I was lucky enough to attend the “Writing for Publication Symposium” on Saturday, October 26. Besides the weather feeling more like a New England kind of day in our wonderful capital, Columbia was alive with writers hoping to inspire, improve, and develop their skills. Novice writers from those well published were in attendance and I think they all took something away with them. I know I did. The presenters were knowledgeable and approachable. Each one was more than willing to answer questions and give insight into their area of expertise.
It was also a great opportunity to network with other writers and trade stories. Of course writers have stories, what else are we good for? We have horror stories of mistakes made. We have some that are happy-ever-after (at least until the next book), and some that are just beginning to develop. There is mystery like “What Do I Do Now with My Book?” and suspense like “When Will I Hear Back From a Publisher?” And of course everything in between (although I haven’t heard a good romance story between a writer and her publisher in a long time).
But back to the symposium. Here are just a few gems I picked up: No more vampires. No more zombies (unless you have a really great story to tell). Writers love quiet. They love their isolation. But isolation does not always a writer make. Writers have to remember to get out and experience things and going to workshops and conferences are a great way to do that. And then there is marketing. It is the key to success and totally up to the writer. There is no more PR from the publisher (it’s very rare) and so the author is left to decide their own marketing plan. That plan must include social media. A successful author has to have varies platforms available to them.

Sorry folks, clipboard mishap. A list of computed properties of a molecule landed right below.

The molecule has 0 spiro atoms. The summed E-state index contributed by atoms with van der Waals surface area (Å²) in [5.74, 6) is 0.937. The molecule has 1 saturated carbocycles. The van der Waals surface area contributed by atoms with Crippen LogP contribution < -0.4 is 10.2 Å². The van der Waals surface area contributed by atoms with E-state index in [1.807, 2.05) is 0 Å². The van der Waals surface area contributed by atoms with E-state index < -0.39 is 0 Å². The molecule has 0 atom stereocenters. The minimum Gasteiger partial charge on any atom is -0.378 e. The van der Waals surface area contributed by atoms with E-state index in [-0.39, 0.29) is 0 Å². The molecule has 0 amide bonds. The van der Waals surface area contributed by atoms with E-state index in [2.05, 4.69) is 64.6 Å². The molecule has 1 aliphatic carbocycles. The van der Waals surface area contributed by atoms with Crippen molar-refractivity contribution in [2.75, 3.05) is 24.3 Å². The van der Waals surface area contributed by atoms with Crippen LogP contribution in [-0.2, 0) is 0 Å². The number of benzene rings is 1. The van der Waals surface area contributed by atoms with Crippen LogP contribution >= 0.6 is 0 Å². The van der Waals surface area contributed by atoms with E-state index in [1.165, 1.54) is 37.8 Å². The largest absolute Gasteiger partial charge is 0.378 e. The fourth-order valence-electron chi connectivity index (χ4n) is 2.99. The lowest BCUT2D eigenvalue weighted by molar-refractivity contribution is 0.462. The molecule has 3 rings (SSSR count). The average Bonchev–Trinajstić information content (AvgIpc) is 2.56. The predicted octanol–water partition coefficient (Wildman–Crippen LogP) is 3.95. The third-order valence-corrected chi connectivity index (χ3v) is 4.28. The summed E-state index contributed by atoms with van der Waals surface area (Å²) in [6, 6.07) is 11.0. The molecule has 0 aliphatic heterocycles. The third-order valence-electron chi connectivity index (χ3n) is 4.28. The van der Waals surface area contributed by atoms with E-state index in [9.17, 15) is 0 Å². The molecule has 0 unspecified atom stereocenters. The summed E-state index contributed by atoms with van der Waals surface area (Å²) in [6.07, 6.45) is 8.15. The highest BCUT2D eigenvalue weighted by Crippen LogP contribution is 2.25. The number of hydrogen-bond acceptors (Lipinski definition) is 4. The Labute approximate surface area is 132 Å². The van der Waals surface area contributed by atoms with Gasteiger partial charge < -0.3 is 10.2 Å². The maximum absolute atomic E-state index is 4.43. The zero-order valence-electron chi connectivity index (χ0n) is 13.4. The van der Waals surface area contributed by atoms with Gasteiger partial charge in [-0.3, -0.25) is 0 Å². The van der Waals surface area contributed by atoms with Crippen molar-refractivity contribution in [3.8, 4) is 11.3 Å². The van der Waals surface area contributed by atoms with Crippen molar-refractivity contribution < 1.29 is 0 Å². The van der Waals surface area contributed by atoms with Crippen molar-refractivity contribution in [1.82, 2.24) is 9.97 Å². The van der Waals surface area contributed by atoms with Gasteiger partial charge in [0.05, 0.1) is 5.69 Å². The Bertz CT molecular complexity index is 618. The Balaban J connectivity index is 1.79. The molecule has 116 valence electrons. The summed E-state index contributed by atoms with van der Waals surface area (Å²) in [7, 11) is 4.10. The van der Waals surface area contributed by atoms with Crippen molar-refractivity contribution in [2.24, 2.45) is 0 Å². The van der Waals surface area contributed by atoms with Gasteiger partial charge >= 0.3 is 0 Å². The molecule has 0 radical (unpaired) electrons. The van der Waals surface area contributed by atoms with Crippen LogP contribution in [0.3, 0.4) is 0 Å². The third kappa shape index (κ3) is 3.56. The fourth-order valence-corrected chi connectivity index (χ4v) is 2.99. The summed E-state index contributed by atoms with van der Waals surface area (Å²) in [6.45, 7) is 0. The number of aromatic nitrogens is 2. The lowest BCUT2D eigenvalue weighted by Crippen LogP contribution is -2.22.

I could go on with other things I learned like… most editors’ pet peeves (adverbs, incorrect comma use, passive verbs just to mention a few) or web sites that were suggested to help with just about everything; but there just isn’t enough time. That’s why I hope you will consider attending the 2014 Writers Workshop. It will be filled with this kind of information and more intended to help support writers of all genres. Follow the South Carolina Writers Workshop website to learn about the upcoming conference. And please, your input is valuable so make suggestions about what you would like to see at the conference either to your chapter chairperson or email any Board member.
By Linda Cookingham